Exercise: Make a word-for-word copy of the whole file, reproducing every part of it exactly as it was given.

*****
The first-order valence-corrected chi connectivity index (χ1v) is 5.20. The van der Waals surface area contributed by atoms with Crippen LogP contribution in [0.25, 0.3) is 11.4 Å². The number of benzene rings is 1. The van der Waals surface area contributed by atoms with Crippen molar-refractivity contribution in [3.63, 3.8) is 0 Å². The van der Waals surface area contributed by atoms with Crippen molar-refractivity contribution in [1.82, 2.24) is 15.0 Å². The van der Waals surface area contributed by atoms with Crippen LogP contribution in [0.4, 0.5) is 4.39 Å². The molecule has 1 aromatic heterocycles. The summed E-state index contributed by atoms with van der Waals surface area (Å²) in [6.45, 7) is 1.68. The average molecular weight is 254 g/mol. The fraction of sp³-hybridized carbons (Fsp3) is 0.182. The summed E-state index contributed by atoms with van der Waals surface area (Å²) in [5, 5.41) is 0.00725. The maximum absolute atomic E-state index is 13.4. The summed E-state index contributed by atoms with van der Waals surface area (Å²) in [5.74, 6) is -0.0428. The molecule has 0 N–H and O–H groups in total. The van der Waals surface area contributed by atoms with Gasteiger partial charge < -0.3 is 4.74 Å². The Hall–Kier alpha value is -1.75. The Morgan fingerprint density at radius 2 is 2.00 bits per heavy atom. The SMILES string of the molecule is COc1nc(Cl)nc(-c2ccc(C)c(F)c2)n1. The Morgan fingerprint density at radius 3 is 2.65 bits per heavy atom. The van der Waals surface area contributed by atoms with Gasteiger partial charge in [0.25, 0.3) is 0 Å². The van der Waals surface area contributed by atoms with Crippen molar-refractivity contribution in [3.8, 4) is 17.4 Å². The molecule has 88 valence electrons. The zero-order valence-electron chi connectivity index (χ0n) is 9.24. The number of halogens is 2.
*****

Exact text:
The first-order valence-corrected chi connectivity index (χ1v) is 5.20. The van der Waals surface area contributed by atoms with Crippen LogP contribution in [0.25, 0.3) is 11.4 Å². The number of benzene rings is 1. The van der Waals surface area contributed by atoms with Crippen molar-refractivity contribution in [3.63, 3.8) is 0 Å². The van der Waals surface area contributed by atoms with Crippen molar-refractivity contribution in [1.82, 2.24) is 15.0 Å². The van der Waals surface area contributed by atoms with Crippen LogP contribution in [0.4, 0.5) is 4.39 Å². The molecule has 1 aromatic heterocycles. The summed E-state index contributed by atoms with van der Waals surface area (Å²) in [6.45, 7) is 1.68. The average molecular weight is 254 g/mol. The fraction of sp³-hybridized carbons (Fsp3) is 0.182. The summed E-state index contributed by atoms with van der Waals surface area (Å²) in [5, 5.41) is 0.00725. The maximum absolute atomic E-state index is 13.4. The summed E-state index contributed by atoms with van der Waals surface area (Å²) in [5.74, 6) is -0.0428. The molecule has 0 N–H and O–H groups in total. The van der Waals surface area contributed by atoms with Gasteiger partial charge < -0.3 is 4.74 Å². The Hall–Kier alpha value is -1.75. The Morgan fingerprint density at radius 2 is 2.00 bits per heavy atom. The SMILES string of the molecule is COc1nc(Cl)nc(-c2ccc(C)c(F)c2)n1. The Morgan fingerprint density at radius 3 is 2.65 bits per heavy atom. The van der Waals surface area contributed by atoms with Gasteiger partial charge in [0.25, 0.3) is 0 Å². The van der Waals surface area contributed by atoms with Crippen molar-refractivity contribution in [3.8, 4) is 17.4 Å². The molecule has 88 valence electrons. The zero-order valence-electron chi connectivity index (χ0n) is 9.24. The number of halogens is 2.